May 19, 2000

May 19, 2000 | Commentary on Asia

ED051900:  Taiwan's Presidential Inauguration Democracy Rules

Mr. Chen Shui-bian will be sworn in as Taiwan's new president tomorrow because he played by the rules. Perhaps more than any other politician in Taiwan - or in China, for that matter - attorney Chen Shui-bian understands that democracy is played according to constitutional rules which legitimate both the political system and the leaders it elects. Although the President-elect is a firm believer in "Taiwan Independence," he was elected under the constitution of the "Republic of China," and - well - that makes him Chinese.

This simple truth is all the context you'll need to interpret President-elect Chen's anxiously anticipated inauguration speech on Saturday, May 20. In it, Chen Shui-bian will seek to "legitimate" Taiwan. As a lawyer, he believes this is done through a constitutional process. Chen's speech will outline his governing vision - profoundly influenced by his slender 40% electoral plurality - as one which eschews narrow partisan dogma and platforms in favor of building a broad governing coalition to represent all Taiwan's people.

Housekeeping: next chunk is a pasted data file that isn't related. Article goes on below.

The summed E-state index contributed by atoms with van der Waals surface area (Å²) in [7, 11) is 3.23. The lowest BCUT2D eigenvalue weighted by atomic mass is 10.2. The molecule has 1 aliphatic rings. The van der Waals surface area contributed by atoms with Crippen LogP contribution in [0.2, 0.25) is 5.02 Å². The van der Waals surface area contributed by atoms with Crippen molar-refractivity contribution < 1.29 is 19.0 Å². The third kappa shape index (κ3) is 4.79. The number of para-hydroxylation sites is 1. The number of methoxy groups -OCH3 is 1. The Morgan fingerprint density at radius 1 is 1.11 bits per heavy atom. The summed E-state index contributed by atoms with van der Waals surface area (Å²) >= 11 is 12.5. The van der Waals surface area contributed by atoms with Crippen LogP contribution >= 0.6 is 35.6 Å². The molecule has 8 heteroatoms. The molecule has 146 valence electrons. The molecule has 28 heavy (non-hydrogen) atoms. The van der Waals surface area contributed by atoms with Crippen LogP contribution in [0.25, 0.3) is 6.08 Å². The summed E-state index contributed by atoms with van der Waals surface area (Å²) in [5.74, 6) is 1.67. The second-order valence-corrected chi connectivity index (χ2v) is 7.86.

Of course, the most dreaded part of Chen's speech will address Taiwan's relationship with China. Chen doesn't have to read the polls to know that well over 65% of the population doesn't want him to address the "one China" issue at all, and this alone would keep him from adventuresome forays into "creative" new ideas on how to please Beijing. But Chen's resistance to any further compromise with China is far deeper than this.


Because Beijing's "one China Principle" demands that Taipei give up its legitimacy as a sovereign state in the international community, Chen is in no position to accept it, nor are the Taiwan people. So Chen says he'll devote "perhaps one-seventh, maybe even one-sixth" of his 4500-character speech to Taiwan's relationship with China. According to Chen's top advisor on China affairs, the portion of Chen's speech dealing with China is grounded in two principles: 1) respect for Taiwan's national identity and 2) goodwill toward China.


China wants to hear Chen say "I am Chinese, and I accept the principle of 'one China, and that Taiwan is part of China."' But he can't do it. Nonetheless, Chen will certainly reiterate Taiwan's desire to be China's "partner" and "friend," and will offer a broad range of new economic initiatives to China, including immediate opening of the offshore islands to Chinese tourism, trade and shipping.


It won't make China happy, but it isn't meant to. Chen's repeated hope is that his speech "doesn't give China an excuse to cause trouble." So, with warm words and an outstretched hand, Chen seeks to defuse China's suspicions and in the process make China appear churlish and unreasonable to the rest of the international community. Which, by the way, is another of Chen's hopes for his speech: that it "sets Taiwan's position straight for the international community."